I’m practicing a small act of rebellion. No marches or protest signs (or ugly posts on Facebook), but rebellion none-the-less.
I have stopped using my Amazon Prime number at Whole Foods. I’ve decided I don’t want Jeff Bezos to know anything more about me. (This may be a futile rebellion. Paula and I had so many Amazon deliveries before the Holidays that I thought we might win the Amazon Household of the Year award, so Jeff’s people already know a whole lot about me.)
My rebellion started after reading Ken Auletta’s thought-provoking book, Frenemies. If you’re a leader in our business, Frenemies is a must-read book.
There are lots of insights I sort of knew about in Frenemies, but the biggest surprise for me was how big Amazon is becoming as an advertising medium. Yes… Amazon. It’s much more than just an online retailer. It’s now the fastest growing advertising media company in America.
Want some numbers that might scare you? $2 Billion-plus in advertising, just in Q2 last year. It’s growing 130-150% per year, and is projected by analysts to be a $21 Billion business by 2021, likely bigger than AWS, Amazon’s cloud business. When you consider that the entire local TV station business was estimated at $27B in 2018, you can see the scope of what Amazon is building. I’m embarrassed that I wasn’t paying attention and didn’t know that.
We already know how much Google and Facebook get from advertising. But Amazon is scarier in many ways. Think about it for a second. Google and Facebook know a lot about you. They probably know where you live, what you search for, and a whole lot more. Amazon knows all of that, too, but they also know what you buy, when you buy it, and even who you buy it for. And, with the addition of Whole Foods, the amount of info they can capture on consumers is huge. Talk about targeting your message to the right audience. How powerful would it be to a dairy if Amazon could share with them how often I bought low fat cottage cheese or milk. Talk about advertising with no waste. That’s what’s going on now.
But it’s even more than that. I have a friend who has a BBQ joint in Florida. He developed a stevia-sweetened BBQ sauce that’s really good. For much of last year, he was spending $500 per month to promote this on Amazon and getting a strong ROI. I was sharing what he was doing with a digitally brilliant friend who told me, “He should watch out. If he makes his product successful, Amazon will likely take that info to brands that could spend a whole lot more.” So, when I just checked Amazon today for stevia BBQ sauce, my friend’s brand is nowhere to be found. But there are some big brands in that space now.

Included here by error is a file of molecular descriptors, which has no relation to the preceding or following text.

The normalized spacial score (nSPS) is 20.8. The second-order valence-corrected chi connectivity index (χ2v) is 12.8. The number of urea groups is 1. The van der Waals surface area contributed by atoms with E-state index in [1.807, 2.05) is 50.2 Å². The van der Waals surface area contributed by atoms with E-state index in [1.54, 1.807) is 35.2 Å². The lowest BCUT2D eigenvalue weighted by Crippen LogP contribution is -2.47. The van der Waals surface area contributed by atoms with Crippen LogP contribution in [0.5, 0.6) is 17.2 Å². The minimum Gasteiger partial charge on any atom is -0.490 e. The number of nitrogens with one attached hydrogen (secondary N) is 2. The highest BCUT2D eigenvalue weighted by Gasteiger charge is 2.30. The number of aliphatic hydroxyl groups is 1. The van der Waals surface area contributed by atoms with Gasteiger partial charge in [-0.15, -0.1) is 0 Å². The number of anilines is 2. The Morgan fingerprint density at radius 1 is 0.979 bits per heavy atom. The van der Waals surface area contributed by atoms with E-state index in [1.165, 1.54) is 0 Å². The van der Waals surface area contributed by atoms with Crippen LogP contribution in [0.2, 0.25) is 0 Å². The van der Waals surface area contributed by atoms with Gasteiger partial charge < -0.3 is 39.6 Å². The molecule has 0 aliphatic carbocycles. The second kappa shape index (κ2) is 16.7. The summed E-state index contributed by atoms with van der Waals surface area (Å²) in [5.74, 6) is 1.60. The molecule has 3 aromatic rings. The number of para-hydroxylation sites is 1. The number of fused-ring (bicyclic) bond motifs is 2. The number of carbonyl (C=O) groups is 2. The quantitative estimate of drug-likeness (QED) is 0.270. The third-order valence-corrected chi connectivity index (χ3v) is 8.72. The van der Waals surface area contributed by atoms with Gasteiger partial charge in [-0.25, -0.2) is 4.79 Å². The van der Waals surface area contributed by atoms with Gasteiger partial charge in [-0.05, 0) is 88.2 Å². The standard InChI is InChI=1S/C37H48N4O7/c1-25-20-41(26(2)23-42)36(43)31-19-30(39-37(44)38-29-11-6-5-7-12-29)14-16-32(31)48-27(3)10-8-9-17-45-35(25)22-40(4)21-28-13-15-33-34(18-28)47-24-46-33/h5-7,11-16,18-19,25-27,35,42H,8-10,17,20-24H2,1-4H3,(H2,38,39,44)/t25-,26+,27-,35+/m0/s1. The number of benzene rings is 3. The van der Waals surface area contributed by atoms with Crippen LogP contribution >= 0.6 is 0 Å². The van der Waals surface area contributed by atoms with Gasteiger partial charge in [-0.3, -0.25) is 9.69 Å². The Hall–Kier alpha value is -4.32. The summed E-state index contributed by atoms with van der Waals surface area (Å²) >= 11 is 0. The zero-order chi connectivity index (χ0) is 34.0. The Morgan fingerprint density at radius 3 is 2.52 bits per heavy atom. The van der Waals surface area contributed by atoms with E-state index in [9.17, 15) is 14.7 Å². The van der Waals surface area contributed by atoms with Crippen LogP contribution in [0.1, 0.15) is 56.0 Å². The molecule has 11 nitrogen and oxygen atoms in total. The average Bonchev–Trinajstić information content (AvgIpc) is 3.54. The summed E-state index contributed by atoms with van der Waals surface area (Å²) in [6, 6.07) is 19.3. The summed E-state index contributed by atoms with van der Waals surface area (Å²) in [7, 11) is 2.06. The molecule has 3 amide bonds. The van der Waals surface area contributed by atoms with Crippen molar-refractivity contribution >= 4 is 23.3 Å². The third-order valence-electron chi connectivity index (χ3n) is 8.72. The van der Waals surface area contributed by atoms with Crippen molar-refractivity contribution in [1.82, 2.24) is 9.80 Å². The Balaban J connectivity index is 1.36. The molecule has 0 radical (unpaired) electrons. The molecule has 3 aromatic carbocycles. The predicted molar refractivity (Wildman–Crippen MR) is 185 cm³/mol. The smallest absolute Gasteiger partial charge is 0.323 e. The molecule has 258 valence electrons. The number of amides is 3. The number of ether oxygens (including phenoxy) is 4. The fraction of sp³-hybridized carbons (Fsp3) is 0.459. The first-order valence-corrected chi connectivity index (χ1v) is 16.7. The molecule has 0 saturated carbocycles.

Data is the new currency of the realm, and Amazon, Google, and Facebook have so much data on us it’s scary.
So, what does that mean for us? I believe that every media company will need to partner with someone who will provide us attribution right down to the last click. It’s no longer going to be enough for us to simply say, “TV will increase your web traffic.” Even looking at Google analytics data, which we use to prove TV’s impact to a ton of car dealers, won’t be enough. Not in the new data era. We’re going to need to provide more specific information that tracks what a viewer does after they see an ad on one of our platforms. These tools exist. The best ones I’ve seen will actually track that lead right into sales results. These tools give us the ability to work with a client to create real ROI.
I’ve looked at a bunch of attribution tools. And I’m excited to tell you… attribution makes us look GREAT. Our impact is real… it’s measurable… and it’s significant. It will help us demonstrate the power of our products to both clients and prospects.
So far, it looks like the radio industry is beating us in adding attribution tools for clients. One senior radio exec told me, “That’s probably because we’re hurting more.” But it’s true. One major radio group offers this as a tool to test copy for specific spends. Several others are deploying it company-wide. As an industry, TV (so far) is lagging behind. We’re spending a lot of senior leader time working consolidation and doing deals. But this is something we need to add to our sales arsenal, and my sense is that the sooner we do it the better off our business is going to be.
There’s so much competition today. Tons we know about, and a few things, like Amazon, that we may not even understand. This competition is more intense on the national level, but make no mistake–Facebook and Google have bigger local advertising bases even beyond Google’s search business. And Amazon will be a local force as well. Data gives them a compelling sales story, one that we’ll need to counter if we want to stop the erosion of our local business.
Have a GSM or GM meeting in your future? Why not have Jim Doyle or John Hannon speak to your meeting about how to turn your sales staff into a Sales FORCE? We promise powerful, thought-provoking content customized to your company’s needs. Contact Jim Doyle at email@example.com or call 941-926-SELL.